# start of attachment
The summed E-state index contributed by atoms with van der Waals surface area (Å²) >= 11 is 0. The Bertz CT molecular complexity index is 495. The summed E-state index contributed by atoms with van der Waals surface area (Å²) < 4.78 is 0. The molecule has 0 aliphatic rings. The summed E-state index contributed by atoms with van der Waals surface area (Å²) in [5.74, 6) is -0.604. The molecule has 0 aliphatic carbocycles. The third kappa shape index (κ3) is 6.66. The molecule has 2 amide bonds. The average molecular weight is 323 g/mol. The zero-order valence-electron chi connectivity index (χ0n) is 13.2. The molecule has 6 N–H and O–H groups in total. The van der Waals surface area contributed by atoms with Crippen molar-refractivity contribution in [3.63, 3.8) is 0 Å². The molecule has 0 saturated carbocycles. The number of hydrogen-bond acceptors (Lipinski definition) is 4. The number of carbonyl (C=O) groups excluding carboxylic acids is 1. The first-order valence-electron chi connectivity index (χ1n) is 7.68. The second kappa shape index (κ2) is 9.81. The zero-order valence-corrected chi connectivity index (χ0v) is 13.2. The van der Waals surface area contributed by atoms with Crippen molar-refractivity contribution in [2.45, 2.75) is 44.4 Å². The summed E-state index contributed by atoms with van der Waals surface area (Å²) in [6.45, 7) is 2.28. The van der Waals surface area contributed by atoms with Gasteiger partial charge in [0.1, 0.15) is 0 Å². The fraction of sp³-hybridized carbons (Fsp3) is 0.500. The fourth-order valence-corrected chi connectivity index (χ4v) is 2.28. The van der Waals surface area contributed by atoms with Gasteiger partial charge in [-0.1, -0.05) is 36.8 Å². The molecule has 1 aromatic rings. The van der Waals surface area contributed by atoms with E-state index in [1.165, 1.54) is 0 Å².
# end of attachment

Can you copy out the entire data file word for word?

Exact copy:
The summed E-state index contributed by atoms with van der Waals surface area (Å²) >= 11 is 0. The Bertz CT molecular complexity index is 495. The summed E-state index contributed by atoms with van der Waals surface area (Å²) < 4.78 is 0. The molecule has 0 aliphatic rings. The summed E-state index contributed by atoms with van der Waals surface area (Å²) in [5.74, 6) is -0.604. The molecule has 0 aliphatic carbocycles. The third kappa shape index (κ3) is 6.66. The molecule has 2 amide bonds. The average molecular weight is 323 g/mol. The zero-order valence-electron chi connectivity index (χ0n) is 13.2. The molecule has 6 N–H and O–H groups in total. The van der Waals surface area contributed by atoms with Crippen molar-refractivity contribution in [3.63, 3.8) is 0 Å². The molecule has 0 saturated carbocycles. The number of hydrogen-bond acceptors (Lipinski definition) is 4. The number of carbonyl (C=O) groups excluding carboxylic acids is 1. The first-order valence-electron chi connectivity index (χ1n) is 7.68. The second kappa shape index (κ2) is 9.81. The zero-order valence-corrected chi connectivity index (χ0v) is 13.2. The van der Waals surface area contributed by atoms with Crippen molar-refractivity contribution in [2.45, 2.75) is 44.4 Å². The summed E-state index contributed by atoms with van der Waals surface area (Å²) in [6.45, 7) is 2.28. The van der Waals surface area contributed by atoms with Gasteiger partial charge in [0.1, 0.15) is 0 Å². The fraction of sp³-hybridized carbons (Fsp3) is 0.500. The fourth-order valence-corrected chi connectivity index (χ4v) is 2.28. The van der Waals surface area contributed by atoms with Gasteiger partial charge in [-0.1, -0.05) is 36.8 Å². The molecule has 1 aromatic rings. The van der Waals surface area contributed by atoms with E-state index in [1.165, 1.54) is 0 Å².